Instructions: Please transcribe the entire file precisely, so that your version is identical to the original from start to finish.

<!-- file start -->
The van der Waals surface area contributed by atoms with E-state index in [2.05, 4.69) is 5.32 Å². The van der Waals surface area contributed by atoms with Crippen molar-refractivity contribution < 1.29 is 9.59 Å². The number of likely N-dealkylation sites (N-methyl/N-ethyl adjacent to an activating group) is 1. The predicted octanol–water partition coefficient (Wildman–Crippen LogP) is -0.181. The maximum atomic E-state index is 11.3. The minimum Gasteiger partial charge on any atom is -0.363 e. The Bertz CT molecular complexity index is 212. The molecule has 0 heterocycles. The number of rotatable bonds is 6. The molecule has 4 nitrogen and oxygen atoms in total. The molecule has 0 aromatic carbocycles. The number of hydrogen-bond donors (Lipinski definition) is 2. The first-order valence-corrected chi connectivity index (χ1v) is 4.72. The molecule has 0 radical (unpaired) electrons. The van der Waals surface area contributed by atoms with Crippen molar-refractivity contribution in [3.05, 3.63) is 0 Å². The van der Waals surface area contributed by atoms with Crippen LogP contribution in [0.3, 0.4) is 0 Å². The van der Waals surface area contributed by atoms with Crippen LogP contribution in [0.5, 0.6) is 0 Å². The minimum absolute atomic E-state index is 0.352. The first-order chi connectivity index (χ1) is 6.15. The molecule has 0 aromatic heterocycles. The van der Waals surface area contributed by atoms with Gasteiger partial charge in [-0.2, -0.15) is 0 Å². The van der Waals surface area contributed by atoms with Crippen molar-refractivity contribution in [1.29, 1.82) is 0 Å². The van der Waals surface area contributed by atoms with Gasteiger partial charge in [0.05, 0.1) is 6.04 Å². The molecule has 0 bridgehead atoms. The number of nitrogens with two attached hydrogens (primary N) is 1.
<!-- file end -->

The van der Waals surface area contributed by atoms with E-state index in [2.05, 4.69) is 5.32 Å². The van der Waals surface area contributed by atoms with Crippen molar-refractivity contribution < 1.29 is 9.59 Å². The number of likely N-dealkylation sites (N-methyl/N-ethyl adjacent to an activating group) is 1. The predicted octanol–water partition coefficient (Wildman–Crippen LogP) is -0.181. The maximum atomic E-state index is 11.3. The minimum Gasteiger partial charge on any atom is -0.363 e. The Bertz CT molecular complexity index is 212. The molecule has 0 heterocycles. The number of rotatable bonds is 6. The molecule has 4 nitrogen and oxygen atoms in total. The molecule has 0 aromatic carbocycles. The number of hydrogen-bond donors (Lipinski definition) is 2. The first-order valence-corrected chi connectivity index (χ1v) is 4.72. The molecule has 0 radical (unpaired) electrons. The van der Waals surface area contributed by atoms with Crippen molar-refractivity contribution in [3.05, 3.63) is 0 Å². The van der Waals surface area contributed by atoms with Crippen LogP contribution in [0.3, 0.4) is 0 Å². The van der Waals surface area contributed by atoms with Crippen LogP contribution in [0.5, 0.6) is 0 Å². The minimum absolute atomic E-state index is 0.352. The first-order chi connectivity index (χ1) is 6.15. The molecule has 0 aromatic heterocycles. The van der Waals surface area contributed by atoms with Gasteiger partial charge in [-0.2, -0.15) is 0 Å². The van der Waals surface area contributed by atoms with Crippen molar-refractivity contribution in [1.29, 1.82) is 0 Å². The van der Waals surface area contributed by atoms with Gasteiger partial charge in [0.05, 0.1) is 6.04 Å². The molecule has 0 bridgehead atoms. The number of nitrogens with two attached hydrogens (primary N) is 1.